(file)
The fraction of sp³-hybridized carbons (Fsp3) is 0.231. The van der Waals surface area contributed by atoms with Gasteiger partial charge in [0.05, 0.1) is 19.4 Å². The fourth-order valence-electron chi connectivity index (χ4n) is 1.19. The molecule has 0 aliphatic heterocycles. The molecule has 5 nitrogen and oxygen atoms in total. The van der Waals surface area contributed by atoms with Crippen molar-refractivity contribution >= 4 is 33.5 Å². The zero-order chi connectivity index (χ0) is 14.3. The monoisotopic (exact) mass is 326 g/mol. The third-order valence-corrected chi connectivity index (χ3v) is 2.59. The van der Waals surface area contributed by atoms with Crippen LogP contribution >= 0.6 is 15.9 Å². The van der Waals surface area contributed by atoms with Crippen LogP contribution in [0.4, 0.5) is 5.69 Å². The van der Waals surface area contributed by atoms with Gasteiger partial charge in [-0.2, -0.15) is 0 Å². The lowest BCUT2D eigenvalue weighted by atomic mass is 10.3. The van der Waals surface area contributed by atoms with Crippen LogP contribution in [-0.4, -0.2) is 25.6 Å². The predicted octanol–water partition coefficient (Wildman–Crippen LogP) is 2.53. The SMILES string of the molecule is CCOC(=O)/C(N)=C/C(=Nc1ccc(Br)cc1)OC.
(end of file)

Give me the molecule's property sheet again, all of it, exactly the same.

The fraction of sp³-hybridized carbons (Fsp3) is 0.231. The van der Waals surface area contributed by atoms with Gasteiger partial charge in [0.05, 0.1) is 19.4 Å². The fourth-order valence-electron chi connectivity index (χ4n) is 1.19. The molecule has 0 aliphatic heterocycles. The molecule has 5 nitrogen and oxygen atoms in total. The van der Waals surface area contributed by atoms with Crippen molar-refractivity contribution >= 4 is 33.5 Å². The zero-order chi connectivity index (χ0) is 14.3. The monoisotopic (exact) mass is 326 g/mol. The third-order valence-corrected chi connectivity index (χ3v) is 2.59. The van der Waals surface area contributed by atoms with Crippen LogP contribution >= 0.6 is 15.9 Å². The van der Waals surface area contributed by atoms with Crippen LogP contribution in [0.4, 0.5) is 5.69 Å². The van der Waals surface area contributed by atoms with Gasteiger partial charge in [-0.2, -0.15) is 0 Å². The lowest BCUT2D eigenvalue weighted by atomic mass is 10.3. The van der Waals surface area contributed by atoms with Crippen LogP contribution in [-0.4, -0.2) is 25.6 Å². The predicted octanol–water partition coefficient (Wildman–Crippen LogP) is 2.53. The SMILES string of the molecule is CCOC(=O)/C(N)=C/C(=Nc1ccc(Br)cc1)OC.